Jeff Flake preempts coming Cardon attack
(Editor’s note: Bluff-calling bills are a common tactic in Congress, and they can be very effective. It sounds like that is exactly what this bill was.)
You may have seen an ad running on television from my opponent claiming that I want a massive energy tax and suggesting that I support cap and trade. This, of course, is untrue.
Let me give you, as Paul Harvey used to say, the rest of the story.
In 2009, President Obama and the Democratic Majority in Congress were pushing the cap-and-trade bill, which most Republicans and I opposed. During debate on the bill, there were a number of us that thought we needed a way to expose the Democrats’ awful plan for what it was — a revenue grab in the worst way.
So we put together a revenue-neutral tax swap designed to counter the Democrats’ bill. Unlike cap and trade, our proposal cut taxes and didnot increase spending. The legislation stipulated that any carbon tax revenue raised by the government would go directly into the Social Security Trust Fund, and at the same time the payroll tax would be lowered by the same amount. This way, there was no incentive for politicians to raise the tax, since they wouldn’t get their hands on the money to spend. It was used as a way to call the Democrats’ bluff. I should note that in the end, we succeeded — cap and trade failed.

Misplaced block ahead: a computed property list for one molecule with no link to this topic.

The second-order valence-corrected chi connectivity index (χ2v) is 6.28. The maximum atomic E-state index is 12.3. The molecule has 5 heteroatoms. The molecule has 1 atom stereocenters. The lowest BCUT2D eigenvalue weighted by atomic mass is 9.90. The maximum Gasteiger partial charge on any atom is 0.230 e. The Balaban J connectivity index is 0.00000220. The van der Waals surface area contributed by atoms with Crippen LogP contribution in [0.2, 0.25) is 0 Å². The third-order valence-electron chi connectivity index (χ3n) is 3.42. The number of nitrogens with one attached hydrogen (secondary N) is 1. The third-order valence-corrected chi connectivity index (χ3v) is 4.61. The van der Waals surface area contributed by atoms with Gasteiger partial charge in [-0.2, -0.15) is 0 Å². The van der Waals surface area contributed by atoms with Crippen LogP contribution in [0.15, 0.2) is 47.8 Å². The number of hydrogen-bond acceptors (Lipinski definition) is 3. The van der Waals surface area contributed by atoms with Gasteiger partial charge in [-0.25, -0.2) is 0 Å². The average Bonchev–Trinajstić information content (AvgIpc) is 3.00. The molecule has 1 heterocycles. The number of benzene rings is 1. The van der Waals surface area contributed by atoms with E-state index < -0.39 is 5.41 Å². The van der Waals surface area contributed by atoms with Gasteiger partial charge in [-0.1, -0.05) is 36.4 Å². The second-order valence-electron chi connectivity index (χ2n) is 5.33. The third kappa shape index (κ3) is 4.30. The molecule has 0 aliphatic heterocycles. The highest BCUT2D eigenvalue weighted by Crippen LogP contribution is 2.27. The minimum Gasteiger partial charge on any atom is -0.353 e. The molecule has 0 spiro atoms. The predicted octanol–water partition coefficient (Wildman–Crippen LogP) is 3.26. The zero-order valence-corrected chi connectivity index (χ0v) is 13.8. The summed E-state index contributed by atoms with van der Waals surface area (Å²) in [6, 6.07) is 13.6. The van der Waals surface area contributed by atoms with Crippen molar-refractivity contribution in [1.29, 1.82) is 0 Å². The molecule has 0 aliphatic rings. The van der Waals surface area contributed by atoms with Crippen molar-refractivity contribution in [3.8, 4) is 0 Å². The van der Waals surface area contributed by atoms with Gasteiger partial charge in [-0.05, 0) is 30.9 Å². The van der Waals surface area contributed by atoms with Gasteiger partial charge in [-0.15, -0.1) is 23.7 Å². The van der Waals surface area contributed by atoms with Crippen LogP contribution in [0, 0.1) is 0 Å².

Many notable conservatives supported our proposal’s honest, market-driven approach, including Arthur Laffer, a noted economist and former economic policy advisor to President Reagan, who said: “The bill that Jeff Flake cosponsored was a smart, free market, conservative approach to expose the Democrat’s Cap and Trade bill for was it was — a massive tax increase.”
Laffer penned an op-ed in the New York Times in support of our approach, as did conservative columnist Charles Krauthammer, writing in the Weekly Standard.
Rest assured that I will, as I have in the past, lead the fight in Congress for lower taxes, limited government and less regulation.